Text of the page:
If you have decent weather, one good way to celebrate Halloween in a safe, socially distanced manner is to host an outdoor movie night. All you need is a digital projector, a screen, blankets and chairs, and some seasonal treats and beverages. If it’s a kids’ party, Milwaukee Mom suggests titles such as Hocus Pocus, Ghostbusters, Addams Family and It’s the Great Pumpkin, Charlie Brown. If you’re hosting adults only, you can go gorier with classics such as Halloween and Friday the 13th or any number of spooky genre flicks. #SociallyDistanced #HalloweenTips
The Trunk-or-Treat has become “a popular alternative to trick-or-treating” in many areas during the pandemic, says The Curious Frugal. Families put on their costumes, decorate the trunks of their cars and meet at an outdoor location to celebrate and exchange treats. Add a spooky soundtrack, and it’s almost as good as going door-to-door — only safer. “There is a middle ground between doing everything and not being safe or careful, and canceling #Halloween completely,” the story says. #SociallyDistanced #HalloweenTips
Reasonable precautions to observe as you and the family celebrate #Halloween this year include wearing mask to reduce the chance of transmission, says The Conversation. Kids can wear them under their costumes, or incorporate them into the costume itself; adults should wear them when dispensing treats. Have children wash their hands or use sanitizer frequently, especially before eating candy. Celebrating outside reduces the risk of anyone transmitting the virus, and those exhibiting symptoms of illness should get tested and skip the celebrations altogether. #SociallyDistanced #HalloweenTips
Celebrating a second Halloween under COVID won’t be quite as scary since so many Americans have now been #vaccinated. But common sense will still rule the day: Try to maintain a socially distanced six feet between yourself and strangers when giving out treats, and celebrate outdoors if possible. Cutefetti suggests using a grabber or tongs to hand out candy (no homemade treats, please — only prepackaged ones), or make grab bags to toss to the neighborhood kids or set out for the taking. If you’re feeling handy, you can build a Halloween candy chute for dispensing treats. #HalloweenTips
At #Halloween time, people love to have a little fun with the phobias that scare them. Houses get bedecked with #spectres and #spiderwebs, and children dress up in #ghoulish, #gory costumes to roam the neighborhoods’ front porches in search of free candy.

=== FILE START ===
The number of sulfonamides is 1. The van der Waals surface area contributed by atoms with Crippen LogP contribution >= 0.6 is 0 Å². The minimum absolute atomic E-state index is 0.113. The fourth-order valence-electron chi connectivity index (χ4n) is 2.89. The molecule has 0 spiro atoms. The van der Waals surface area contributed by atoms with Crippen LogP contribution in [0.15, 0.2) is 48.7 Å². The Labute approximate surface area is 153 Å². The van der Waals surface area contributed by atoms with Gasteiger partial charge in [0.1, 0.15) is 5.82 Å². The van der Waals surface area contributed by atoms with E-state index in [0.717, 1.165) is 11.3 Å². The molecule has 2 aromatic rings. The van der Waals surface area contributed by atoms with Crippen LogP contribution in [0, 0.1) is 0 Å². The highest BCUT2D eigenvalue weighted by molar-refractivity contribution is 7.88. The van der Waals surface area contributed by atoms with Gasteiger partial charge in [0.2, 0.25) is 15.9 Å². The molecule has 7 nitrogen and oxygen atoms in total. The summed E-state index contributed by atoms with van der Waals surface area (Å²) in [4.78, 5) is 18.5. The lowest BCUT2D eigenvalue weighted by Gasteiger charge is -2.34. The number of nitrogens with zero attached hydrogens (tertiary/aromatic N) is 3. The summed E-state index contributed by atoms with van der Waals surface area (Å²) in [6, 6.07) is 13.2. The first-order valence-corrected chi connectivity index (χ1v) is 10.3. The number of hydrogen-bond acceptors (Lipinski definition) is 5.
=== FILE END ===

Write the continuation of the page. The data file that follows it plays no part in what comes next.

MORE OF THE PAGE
But the really #scary stuff may be INSIDE THE HOUSE. Overstuffed closets that don’t shut. Heaping toy bins. Stacks of books and papers that list under their own weight. Shelves jammed with boxes of rejects and extras. That’s right: Your house is #haunted by #clutter.
Many of the things creating the clutter may be uncomfortable to look at — clothing that no longer fits or has gone out of style, for example. It’s embarrassing to look at, so you shove it to the back of the closet and try to forget about it.
Or those extra knickknacks that didn’t find a place in your new home (and never will). Isn’t it best, you might think, to just box them up and put them on a shelf in hopes that someday they will fit in to your decor?
No! Get rid of them now, and you’ll say goodbye to those embarrassments while creating new space in your home for the things you use and love. Along the way, you’ll reduce the anxiety that having a cramped, disorganized and cluttered home can produce.
Scary Mommy says that clutter produces an ominous dread in her that’s worse than any installment of the Friday the 13th franchise. “Cleaning up clutter is not just another thing on the to-do list like packing my kids’ lunches. It’s a full-on ragey kind of panic.
“It’s the feeling that I literally can’t breathe with all the clutter that’s filling our house,” she says. “It’s a feeling that the world is a chaotic place that I can’t control, and all of that chaos is represented by the loud, unruly, angsty wreck that is my living room.”
Chaos is scary. But the #decluttering process is also scary, because it demands that you go through all of that broken, disused and extra stuff and make snap decisions about what can stay and what should go.
In the spirit of the season, resolve to face those fears. Pick a disorganized, overstuffed shelf, closet or room and begin. It may be uncomfortable, embarrassing or frightening at first, but as your space slowly gets more organized, you’ll feel the anxiety lift.
If you find anything that may still be useful to other people as you declutter, bag it up and contact ClothingDonations.org for a donation pickup. Like giving out candy, you’ll be cheered to donate something knowing that it will assist veterans year-round.
And that may just make decluttering feel like a trick and a treat. Happy Halloween!